Let Freedom Read

“Butterfly in the sky, I can go twice as high.” (Reading Rainbow Theme Song, Horelick, Kleinman, and Weirwas, 1983)

If you were a fan of the PBS program Reading Rainbow, which aired for 26 years on public television stations, you can’t help but finish the rest of that song. Such a memorable message is thanks in large part to Reading Rainbow’s host, LeVar Burton, and the show’s dedication to inspiring a love of reading. This year, LeVar Burton continues his work as a reading advocate by serving as honorary chair of Banned Books Week (October 1-7) and Let Freedom Read Day (Saturday, October 7).

Banned Books Week was launched in 1982 in response to a surge in the number of challenges to books in libraries, bookstores, and schools. The annual event highlights the value of free and open access to information and brings together the entire book community – librarians, educators, authors, publishers, booksellers, and readers of all kinds – in shared support of the freedom to seek and express ideas.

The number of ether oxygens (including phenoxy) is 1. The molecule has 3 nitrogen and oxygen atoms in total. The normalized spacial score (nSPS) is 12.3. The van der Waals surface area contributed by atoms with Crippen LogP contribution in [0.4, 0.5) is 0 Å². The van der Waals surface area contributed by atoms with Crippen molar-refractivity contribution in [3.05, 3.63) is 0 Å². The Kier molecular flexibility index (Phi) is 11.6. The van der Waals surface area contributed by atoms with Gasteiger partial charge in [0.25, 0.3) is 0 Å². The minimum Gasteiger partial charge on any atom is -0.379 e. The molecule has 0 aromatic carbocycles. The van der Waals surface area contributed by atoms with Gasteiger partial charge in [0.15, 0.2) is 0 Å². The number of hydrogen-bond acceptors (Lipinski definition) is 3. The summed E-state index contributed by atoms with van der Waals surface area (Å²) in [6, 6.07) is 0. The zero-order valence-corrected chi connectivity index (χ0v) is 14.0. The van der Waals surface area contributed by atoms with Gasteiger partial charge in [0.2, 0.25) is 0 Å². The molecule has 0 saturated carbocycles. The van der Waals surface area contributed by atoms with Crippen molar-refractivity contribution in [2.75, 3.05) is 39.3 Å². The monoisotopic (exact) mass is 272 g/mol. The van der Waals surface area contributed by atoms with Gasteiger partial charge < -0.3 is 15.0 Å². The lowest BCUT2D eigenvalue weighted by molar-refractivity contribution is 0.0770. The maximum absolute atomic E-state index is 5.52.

Learning about our Freedom to Read feels particularly important this year, as the American Library Association (ALA) releases new preliminary data revealing a persistent rise in the number of book challenges and bans across the country. Most of the challenges continue to be books written by or about a person of color or a member of the LGBTQIA+ community. 

At Stark Library, we embrace diversity, invite multiple points of view, and foster an environment of belonging. We also encourage learning and exploration, through which we invite you to discover more about the history of banned books, the significance of intellectual freedom, and actions you can take to support every individual’s freedom to find and read the materials they choose for themselves and their families.